Two nights ago I finally made a visit to the “Okinawan” style Japanese restaurant near my house here in Thailand. This visit co-incided with my newfound interest in ‘Blue-Zone living’, which stemmed from a recent introduction to the ‘Okinawan diet’.
‘Blue-Zone living’ is a term used to describe the lifestyle of long-living populations across the globe in areas dubbed as the ‘Blue Zones’ by researchers of this phenomena. One of the places deemed as part of the ‘Blue Zone’ is none other than in an area in Okinawa Prefecture, Japan.
The fact that 10% of the world’s population of centennians live in the Ryuku islands of Okinawa Prefecture, made me really quite interested in whether their eating habit/diet play a role in their elongated lifespan.
I have also been a crazy Japanese foodie eversince arriving back to Thailand, where like in most places where “Thai” are in most street corners, Japanese restaurants here will bombard you everywhere you turn (I am exaggerating a bit. They are only most populated in my area of ‘Thonglor’ or the ‘Japan Zone’ of Bangkok). But the most important factor that has influenced my Japanese addiction is the fact that chefs here are top-class (might not have graduated from Cordon Bleu, but Thais have a gift for cooking, I swear).
With such abundance of Japanese (both the people and the food), there’s no wonder that on my street there would somehow exist a Japanese restaurant specializing in Okinawan cuisine!
The decor and atmosphere of the restaurant was impressively Okinawan, but what about the food?
(Very typical order from my brother).
This wasn’t a part of their ‘Okinawan-style’ food menus, but from my observation (going to Japanese every second day that is), ‘gyutataki’ is a fairly popular Japanese dish (present on the menu in most restaurants): Raw or slightly cooked thin slices of beef served with soury and sometimes spicy sauce, a sort of beef tartare.
I tried a piece of very chewy muscle filament (and truly believed our ancestors did the right thing in inventing the use of fire in cooking), and opted more for the side of the thinly sliced radish. You need a balance in everything (a life of Yin/Yang) including with food. When eating lots of meat, you’re going to need a lot of veggies or salads to counteract with the freeradicals in red meat (especially with beef). My dad has talked to many expert nutritionists, scientists, and all their opinions about beef converges to limiting its intake, because of the levels of toxins in them (certain chemicals released by the cow/bull when about to be slaughtered).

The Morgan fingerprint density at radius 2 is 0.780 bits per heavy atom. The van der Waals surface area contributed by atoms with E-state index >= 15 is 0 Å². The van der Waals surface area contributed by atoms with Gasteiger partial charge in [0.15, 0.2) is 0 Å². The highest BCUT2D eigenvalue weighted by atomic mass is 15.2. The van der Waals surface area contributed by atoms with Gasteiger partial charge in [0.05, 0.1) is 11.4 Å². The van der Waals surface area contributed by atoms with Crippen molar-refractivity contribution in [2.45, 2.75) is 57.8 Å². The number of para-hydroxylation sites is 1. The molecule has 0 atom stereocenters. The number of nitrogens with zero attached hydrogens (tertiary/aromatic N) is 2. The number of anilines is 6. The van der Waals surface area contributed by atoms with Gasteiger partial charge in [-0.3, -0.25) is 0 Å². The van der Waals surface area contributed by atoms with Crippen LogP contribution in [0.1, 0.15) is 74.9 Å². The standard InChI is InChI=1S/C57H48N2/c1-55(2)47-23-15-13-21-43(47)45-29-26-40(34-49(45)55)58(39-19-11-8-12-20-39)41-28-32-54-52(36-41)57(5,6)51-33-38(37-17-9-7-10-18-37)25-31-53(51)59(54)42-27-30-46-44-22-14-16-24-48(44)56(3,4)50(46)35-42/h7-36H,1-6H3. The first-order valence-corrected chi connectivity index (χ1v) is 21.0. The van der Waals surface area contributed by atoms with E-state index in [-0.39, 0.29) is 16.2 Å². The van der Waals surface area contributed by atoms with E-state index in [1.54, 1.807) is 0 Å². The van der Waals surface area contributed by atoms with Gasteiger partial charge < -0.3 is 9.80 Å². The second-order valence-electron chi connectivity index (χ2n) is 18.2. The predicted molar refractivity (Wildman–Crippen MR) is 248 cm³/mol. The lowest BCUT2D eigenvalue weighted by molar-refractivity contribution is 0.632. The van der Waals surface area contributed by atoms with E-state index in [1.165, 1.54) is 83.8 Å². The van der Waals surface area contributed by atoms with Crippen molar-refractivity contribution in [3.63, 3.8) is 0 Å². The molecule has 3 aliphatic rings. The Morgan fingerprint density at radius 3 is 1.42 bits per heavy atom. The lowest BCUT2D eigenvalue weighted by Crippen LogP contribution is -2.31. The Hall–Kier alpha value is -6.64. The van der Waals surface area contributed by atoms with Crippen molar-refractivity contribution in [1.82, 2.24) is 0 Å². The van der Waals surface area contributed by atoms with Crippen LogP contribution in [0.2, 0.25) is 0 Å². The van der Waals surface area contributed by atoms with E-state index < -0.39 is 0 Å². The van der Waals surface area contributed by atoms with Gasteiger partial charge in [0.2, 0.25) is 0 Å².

A tip for when eating red meat like beef steak is always couple it with a whole heap of salads, and perhaps wash the entire meal down with a glass of water and a capsule of vitamin C.
Second dish arrived shortly after. This time it was an Okinawan style stir-fry “Goya Chanpuru” – Goya (bitter gourd): bitter gourd, tofu, eggs and thin ‘shabu’ slices of pork. I like how they sauteed the entire thing using very little oil (unlike the Chinese who resolve to add even more oil on top of a dish like steamed vegetables). Instead, they probably used the moderate amount of fat emitted from the pork slices to prevent the dish from becoming too dry and bland. Twas very refreshing: The mild bitterness of bitter gourd worked together well with the sweetness from egg yolks in the eggs, and the lightness of the veggies complimented with the firm texture of tofu.
Bitter gourd were utilized in some of the dishes on their menu. I believe the Okinawan islanders’ love for bittergourd may have played a part in helping them manage diseases (that becomes more susceptible with age) like diabetes. Bitter gourd has a blood-sugar stabilizing property.
In fact, Okinawans are crazy about veggies. When you’re stuck on an island with limited resources, the last thing you would want to do is raise a cow that would soon wipe out all the grass in front of all your neighbours’ lawn, or would obliterate all the plant life that is needed to sustain life.
Plants which are much easier to take care of than animals have no doubt became a staple in the islanders’ diet (this also paralleles with other population groups within the Blue Zone whom are mostly isolated from the outside with limited resources. They are avid gardeners, self-sustainers, who obtain most of their calories from plant foods).
Despite its abundance of veggies, the Okinawan diet is not tailor-made for fat-phobic dieters:
A signature Japanese dish – tempura (a plate of deep fried battered veggies – one of the healthiest diet in the world!?). Of course, it all comes down to portion sizes and moderation.
This was a tempura made from special Okinawan seaweed called Mozuku. Nice and crispy. Using seaweed for deep fried batter makes much lighter veg tempura as compared to using i.e. carrots, sweet potatoes, etc. which resulted in a new and interesting texture.
Next, I ordered a natto dish! (I just had to do it). This time, it was a double dose of slime with some cooked okra mixed in with the already slimy enough fermented soybeans. Natto is another one of those ‘healthy’ staple of the Japanese. Chuck natto into anything and the dish becomes healthy! Afterall, they are trailed with such a bibliography of health benefits like cancer fighting properties.
Personally, I like the burst of slight saltiness tinged with mild sweetness that comes with each bite of the fermented soybeans. I don’t mind the slime much, having eaten more ‘extreme’ things out there i.e. regular intakes of fish eyes.